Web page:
A long list of hip-hop celebrities showed up, whether officially invited or not, including pioneers like Afrika Bambaataa, Kool Herc, Grandmaster Flash and DJ Hollywood; "golden age" heroes like Chuck D, Will Smith, Eric B, Queen Latifah, Naughty by Nature, Luther Campbell, and LL Cool J; and the nineties crowd, including Wyclef Jean, Deric "D-Dot" Angelettie, Keith Murray, Redman, Krayzie Bone (with daughter on arm), Talib Kweli, Dead Prez, Fat Joe, and Black Ice. They joined executives like Bad Boy's Sean "P-Diddy" Combs, So So Def's Jermaine Dupri, Def Jam's Kevin Liles, and University/Motown's Haqq Islam.
The summit also attracted Nation of Islam head, the Honorable Minister Louis Farrakhan, and a host of black congressional leaders, civil rights activists, and public intellectuals, including the NAACP's Kweisi Mfume, Rap The Vote's Mario Velasquez, and the SCLC's Martin Luther King III; Professors Cornel West, Michael Eric Dyson, and Manning Marable; Congressman Earl Hilliard and Congresswoman Cynthia McKinney. The summit was presided over by Minister Benjamin Muhammad.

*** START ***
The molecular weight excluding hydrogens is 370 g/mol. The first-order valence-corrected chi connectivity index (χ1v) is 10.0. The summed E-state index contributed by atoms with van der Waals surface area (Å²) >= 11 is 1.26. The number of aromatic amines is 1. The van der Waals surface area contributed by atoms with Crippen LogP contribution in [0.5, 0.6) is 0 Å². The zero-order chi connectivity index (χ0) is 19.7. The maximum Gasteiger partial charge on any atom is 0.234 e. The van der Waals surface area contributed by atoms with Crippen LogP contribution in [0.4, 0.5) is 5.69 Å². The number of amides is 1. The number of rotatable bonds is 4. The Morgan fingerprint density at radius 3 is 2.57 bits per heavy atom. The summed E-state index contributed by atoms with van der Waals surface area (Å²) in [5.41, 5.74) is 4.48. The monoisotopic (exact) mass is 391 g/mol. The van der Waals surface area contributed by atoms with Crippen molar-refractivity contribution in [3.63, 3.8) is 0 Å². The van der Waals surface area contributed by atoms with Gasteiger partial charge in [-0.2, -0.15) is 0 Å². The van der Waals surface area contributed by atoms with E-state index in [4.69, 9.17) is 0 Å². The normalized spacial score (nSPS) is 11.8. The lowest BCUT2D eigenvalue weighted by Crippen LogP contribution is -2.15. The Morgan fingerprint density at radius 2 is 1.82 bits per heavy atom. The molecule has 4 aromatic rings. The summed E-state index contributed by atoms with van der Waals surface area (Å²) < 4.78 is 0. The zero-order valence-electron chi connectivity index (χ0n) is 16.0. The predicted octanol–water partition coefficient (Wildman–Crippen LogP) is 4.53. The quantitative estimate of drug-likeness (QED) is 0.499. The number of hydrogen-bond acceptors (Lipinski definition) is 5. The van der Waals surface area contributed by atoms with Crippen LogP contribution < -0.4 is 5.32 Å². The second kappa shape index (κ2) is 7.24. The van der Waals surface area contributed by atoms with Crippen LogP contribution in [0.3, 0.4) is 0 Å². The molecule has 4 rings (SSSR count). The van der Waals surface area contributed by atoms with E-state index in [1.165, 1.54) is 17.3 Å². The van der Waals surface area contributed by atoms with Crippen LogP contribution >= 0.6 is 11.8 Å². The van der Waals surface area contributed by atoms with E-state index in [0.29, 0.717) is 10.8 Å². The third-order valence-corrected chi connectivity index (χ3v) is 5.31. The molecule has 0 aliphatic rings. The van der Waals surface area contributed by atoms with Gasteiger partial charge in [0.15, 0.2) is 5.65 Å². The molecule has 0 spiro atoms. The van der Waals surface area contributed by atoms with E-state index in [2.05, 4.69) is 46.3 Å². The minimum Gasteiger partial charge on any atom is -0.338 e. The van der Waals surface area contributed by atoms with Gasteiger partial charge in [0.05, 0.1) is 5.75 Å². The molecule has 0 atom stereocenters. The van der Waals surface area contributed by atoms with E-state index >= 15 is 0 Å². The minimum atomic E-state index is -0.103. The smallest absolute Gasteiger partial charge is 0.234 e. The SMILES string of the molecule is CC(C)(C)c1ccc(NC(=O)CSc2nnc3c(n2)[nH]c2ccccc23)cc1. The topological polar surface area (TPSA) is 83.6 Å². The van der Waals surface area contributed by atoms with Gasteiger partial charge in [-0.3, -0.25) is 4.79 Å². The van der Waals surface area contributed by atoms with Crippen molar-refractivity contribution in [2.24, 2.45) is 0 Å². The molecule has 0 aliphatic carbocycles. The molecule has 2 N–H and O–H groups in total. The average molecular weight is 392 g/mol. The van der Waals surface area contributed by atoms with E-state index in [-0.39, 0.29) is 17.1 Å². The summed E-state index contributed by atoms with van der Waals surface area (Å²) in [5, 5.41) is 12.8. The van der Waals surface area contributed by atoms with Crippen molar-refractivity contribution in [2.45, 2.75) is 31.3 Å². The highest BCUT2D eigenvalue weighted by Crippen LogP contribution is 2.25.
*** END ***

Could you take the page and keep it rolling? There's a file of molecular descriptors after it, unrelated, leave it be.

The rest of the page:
(While many of the pioneers were not given invitations, they were escorted in by conference staff when they arrived on Wednesday. In one closed session, however, Zulu King and Rock Steady Crew member Fabel made the point from the floor: "If you're gonna call it a hip-hop summit, you need to be inclusive of graffiti writers and b-boys." Minister Ben Muhammad respectfully noted, "We would not be here if it were not for the Zulu Nation.")
Perhaps the lasting impact of the summit will be that it brought together generations and sectors of the black community -- some of which have, until recently, sparred viciously and in public -- to reason and build behind closed doors.
As the sessions commenced, twentysomething rappers and hip-hop activists often had unkind words for their elders. But the elders took the criticisms to heart, said they were there to listen. West admitted that his generation had somehow dropped the ball. Dyson demonstrated he was paying attention by quoting verses from Nas, Lauryn Hill, and Talib Kweli.
Kweli was impressed, "I see the dialogue happening and it's a beautiful thing."
A two-and-a-half hour speech on Wednesday by the Honorable Minister Louis Farrakhan, focusing on responsibility and reconciliation, set the tone for the conference.